Now you're aware of how salary sacrifice arrangements work, it's time to introduce it to your staff. It's important your employees are aware of the scheme's details. This includes informing them of the tax implications, how much employee contributions will be, and the non-cash entitlements available.

Let's take a look at the ways you can implement salary sacrifice arrangements effectively:

Consider the impact on your business

First, you need to consider if a salary sacrifice scheme is beneficial to your business. It might seem advantageous, but it won't be suitable for every employee scenario.

For example, if you employ staff on National Minimum Wage, you won't be able to lower their salary. And therefore, you won't be able to provide the scheme to your employees.

If your employees aren't on National Minimum Wage and you want to offer the scheme, consult HMRC to ensure your staff pay the correct tax and National Insurance contributions. You could even use a salary sacrifice calculator.

Ask employees and establish the terms

Next, you must ask your employees if they would like to participate in the scheme. Once they agree to participate in the scheme, it’s time to write the agreement within your employment contracts.

Since a salary sacrifice arrangement is optional, you should amend your contracts after staff decide to opt into them.

Ensure employees know about the impact of entering such arrangements. For example, they will pay less income tax and National Insurance contributions. But, this means they will have lower cash earnings.

Catch up with your employees

Once you've introduced the scheme to your employees, ensure you have an ongoing dialogue with them.

It might seem like a simple step, but getting their thoughts on the arrangement will let you know if it's worthwhile.

For example, you could have one-to-one meetings with your staff every month to see if they find the scheme beneficial.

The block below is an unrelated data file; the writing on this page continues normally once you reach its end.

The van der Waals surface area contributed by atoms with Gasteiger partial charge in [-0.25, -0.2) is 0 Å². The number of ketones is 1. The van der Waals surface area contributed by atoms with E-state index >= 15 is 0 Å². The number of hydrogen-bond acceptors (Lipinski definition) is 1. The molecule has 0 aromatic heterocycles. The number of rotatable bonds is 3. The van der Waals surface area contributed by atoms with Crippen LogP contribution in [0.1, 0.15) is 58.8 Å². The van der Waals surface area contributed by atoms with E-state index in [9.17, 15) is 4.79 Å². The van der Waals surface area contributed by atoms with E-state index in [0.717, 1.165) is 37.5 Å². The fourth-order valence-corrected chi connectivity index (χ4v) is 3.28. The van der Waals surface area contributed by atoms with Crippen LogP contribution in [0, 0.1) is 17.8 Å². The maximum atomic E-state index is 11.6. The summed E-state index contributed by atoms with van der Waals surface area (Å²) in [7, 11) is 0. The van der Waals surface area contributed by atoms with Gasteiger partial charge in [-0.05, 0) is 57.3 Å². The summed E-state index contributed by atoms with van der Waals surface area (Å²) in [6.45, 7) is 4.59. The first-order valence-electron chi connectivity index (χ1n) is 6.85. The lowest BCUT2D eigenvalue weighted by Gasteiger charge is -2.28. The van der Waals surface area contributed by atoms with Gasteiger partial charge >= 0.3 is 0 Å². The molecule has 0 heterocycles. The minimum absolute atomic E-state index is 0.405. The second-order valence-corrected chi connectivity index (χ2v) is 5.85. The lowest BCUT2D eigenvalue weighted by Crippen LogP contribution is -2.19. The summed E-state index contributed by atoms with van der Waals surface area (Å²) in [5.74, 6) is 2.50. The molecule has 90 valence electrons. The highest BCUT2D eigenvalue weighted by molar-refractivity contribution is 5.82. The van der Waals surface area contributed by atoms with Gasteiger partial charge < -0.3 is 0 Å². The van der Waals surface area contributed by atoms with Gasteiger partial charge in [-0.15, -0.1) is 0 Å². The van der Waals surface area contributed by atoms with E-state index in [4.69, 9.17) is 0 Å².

Example of a successful salary sacrifice

To understand salary sacrifice schemes better, it's important you look at an example of instances where they work well. For example, a senior staff member is contractually entitled each year to a bonus - which is based on profits his employer makes.

The company’s year end is March and the accounts are finalised in September each year - informing employees of the amount of the bonus due. The employee is not entitled to receive the bonus each year until 31st December and is informed by letter on 31st October.

The letter informs the employee that he can choose between:

  • Receiving the cash bonus; or,
  • Giving up his contractual rights to the cash bonus in return for the company making an employer contribution to a registered pension scheme for his benefit.

The employee decides to take the second option and returns the completed documentation to his employer on 30th November. This is a successful salary sacrifice arrangement as the employee has salary sacrificed in return for a non-cash benefit.

Get expert advice on salary sacrifice from Peninsula

You must make the appropriate arrangements when choosing to offer salary sacrifice in your business. This includes calculating the correct tax and National Insurance contributions in an employee's salary, as well as establishing the terms of the employee's contract.

Failure to do so can have consequences for your company. These include paying incorrect wages, low staff retention, and even discrimination claims to an employment tribunal - if you fail to offer every employee a salary sacrifice arrangement.

Peninsula offers expert advice on salary sacrifice. Our teams offer 24/7 HR advice which is available 365 days a year. We take care of everything when you work with our HR experts.

Want to find out more? Contact us on 0800 029 4377 and book a free consultation with an HR consultant today.